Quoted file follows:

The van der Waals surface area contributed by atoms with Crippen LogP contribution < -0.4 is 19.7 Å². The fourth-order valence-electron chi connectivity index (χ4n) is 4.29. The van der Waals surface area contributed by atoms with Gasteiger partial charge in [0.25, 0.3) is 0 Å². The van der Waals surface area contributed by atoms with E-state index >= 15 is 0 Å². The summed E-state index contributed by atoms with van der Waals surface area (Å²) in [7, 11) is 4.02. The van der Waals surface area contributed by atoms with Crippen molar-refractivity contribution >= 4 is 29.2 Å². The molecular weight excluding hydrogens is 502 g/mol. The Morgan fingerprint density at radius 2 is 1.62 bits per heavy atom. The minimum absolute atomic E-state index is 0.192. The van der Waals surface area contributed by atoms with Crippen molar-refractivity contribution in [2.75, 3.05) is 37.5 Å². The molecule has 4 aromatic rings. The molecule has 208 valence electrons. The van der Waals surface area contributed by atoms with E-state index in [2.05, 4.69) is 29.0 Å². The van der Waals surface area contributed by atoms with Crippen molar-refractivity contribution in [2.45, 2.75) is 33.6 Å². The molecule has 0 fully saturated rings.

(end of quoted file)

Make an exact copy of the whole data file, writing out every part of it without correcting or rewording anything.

The van der Waals surface area contributed by atoms with Crippen LogP contribution < -0.4 is 19.7 Å². The fourth-order valence-electron chi connectivity index (χ4n) is 4.29. The van der Waals surface area contributed by atoms with Gasteiger partial charge in [0.25, 0.3) is 0 Å². The van der Waals surface area contributed by atoms with E-state index >= 15 is 0 Å². The summed E-state index contributed by atoms with van der Waals surface area (Å²) in [7, 11) is 4.02. The van der Waals surface area contributed by atoms with Crippen molar-refractivity contribution >= 4 is 29.2 Å². The molecular weight excluding hydrogens is 502 g/mol. The Morgan fingerprint density at radius 2 is 1.62 bits per heavy atom. The minimum absolute atomic E-state index is 0.192. The van der Waals surface area contributed by atoms with Crippen molar-refractivity contribution in [2.75, 3.05) is 37.5 Å². The molecule has 4 aromatic rings. The molecule has 208 valence electrons. The van der Waals surface area contributed by atoms with E-state index in [2.05, 4.69) is 29.0 Å². The van der Waals surface area contributed by atoms with Crippen molar-refractivity contribution in [2.45, 2.75) is 33.6 Å². The molecule has 0 fully saturated rings.